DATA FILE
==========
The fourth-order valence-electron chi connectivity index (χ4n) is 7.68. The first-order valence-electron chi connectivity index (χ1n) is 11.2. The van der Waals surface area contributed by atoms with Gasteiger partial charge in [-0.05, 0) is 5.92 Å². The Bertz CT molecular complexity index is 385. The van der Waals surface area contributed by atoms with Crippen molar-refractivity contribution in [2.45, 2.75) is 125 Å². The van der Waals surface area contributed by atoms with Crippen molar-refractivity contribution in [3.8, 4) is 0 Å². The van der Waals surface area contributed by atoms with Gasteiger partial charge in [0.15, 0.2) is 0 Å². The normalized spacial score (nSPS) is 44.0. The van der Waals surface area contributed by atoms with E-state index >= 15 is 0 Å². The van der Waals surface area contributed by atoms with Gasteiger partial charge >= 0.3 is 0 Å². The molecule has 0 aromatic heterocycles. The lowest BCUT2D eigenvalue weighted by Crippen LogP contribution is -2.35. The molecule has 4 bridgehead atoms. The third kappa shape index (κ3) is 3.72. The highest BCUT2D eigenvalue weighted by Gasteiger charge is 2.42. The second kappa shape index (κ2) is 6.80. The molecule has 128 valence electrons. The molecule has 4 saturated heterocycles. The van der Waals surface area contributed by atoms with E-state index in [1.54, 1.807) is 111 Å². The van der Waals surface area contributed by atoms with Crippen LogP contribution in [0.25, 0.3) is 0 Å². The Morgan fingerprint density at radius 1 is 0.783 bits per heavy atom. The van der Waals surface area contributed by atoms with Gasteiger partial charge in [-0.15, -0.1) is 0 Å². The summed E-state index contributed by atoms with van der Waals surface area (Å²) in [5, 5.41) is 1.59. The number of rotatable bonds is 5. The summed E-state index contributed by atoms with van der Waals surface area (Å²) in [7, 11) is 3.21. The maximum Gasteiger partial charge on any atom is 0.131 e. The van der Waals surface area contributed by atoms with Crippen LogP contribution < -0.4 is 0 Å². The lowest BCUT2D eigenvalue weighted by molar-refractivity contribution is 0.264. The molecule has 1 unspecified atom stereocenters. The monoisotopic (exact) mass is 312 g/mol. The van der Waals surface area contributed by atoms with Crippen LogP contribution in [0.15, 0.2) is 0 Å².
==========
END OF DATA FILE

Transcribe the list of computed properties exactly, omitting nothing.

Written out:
The fourth-order valence-electron chi connectivity index (χ4n) is 7.68. The first-order valence-electron chi connectivity index (χ1n) is 11.2. The van der Waals surface area contributed by atoms with Gasteiger partial charge in [-0.05, 0) is 5.92 Å². The Bertz CT molecular complexity index is 385. The van der Waals surface area contributed by atoms with Crippen molar-refractivity contribution in [2.45, 2.75) is 125 Å². The van der Waals surface area contributed by atoms with Crippen molar-refractivity contribution in [3.8, 4) is 0 Å². The van der Waals surface area contributed by atoms with Gasteiger partial charge in [0.15, 0.2) is 0 Å². The normalized spacial score (nSPS) is 44.0. The van der Waals surface area contributed by atoms with E-state index >= 15 is 0 Å². The van der Waals surface area contributed by atoms with Gasteiger partial charge >= 0.3 is 0 Å². The molecule has 0 aromatic heterocycles. The lowest BCUT2D eigenvalue weighted by Crippen LogP contribution is -2.35. The molecule has 4 bridgehead atoms. The third kappa shape index (κ3) is 3.72. The highest BCUT2D eigenvalue weighted by Gasteiger charge is 2.42. The second kappa shape index (κ2) is 6.80. The molecule has 128 valence electrons. The molecule has 4 saturated heterocycles. The van der Waals surface area contributed by atoms with E-state index in [1.54, 1.807) is 111 Å². The van der Waals surface area contributed by atoms with Crippen LogP contribution in [0.25, 0.3) is 0 Å². The Morgan fingerprint density at radius 1 is 0.783 bits per heavy atom. The van der Waals surface area contributed by atoms with Gasteiger partial charge in [-0.15, -0.1) is 0 Å². The summed E-state index contributed by atoms with van der Waals surface area (Å²) in [5, 5.41) is 1.59. The number of rotatable bonds is 5. The summed E-state index contributed by atoms with van der Waals surface area (Å²) in [7, 11) is 3.21. The maximum Gasteiger partial charge on any atom is 0.131 e. The van der Waals surface area contributed by atoms with Crippen LogP contribution < -0.4 is 0 Å². The lowest BCUT2D eigenvalue weighted by molar-refractivity contribution is 0.264. The molecule has 1 unspecified atom stereocenters. The monoisotopic (exact) mass is 312 g/mol. The van der Waals surface area contributed by atoms with Crippen LogP contribution in [0.15, 0.2) is 0 Å².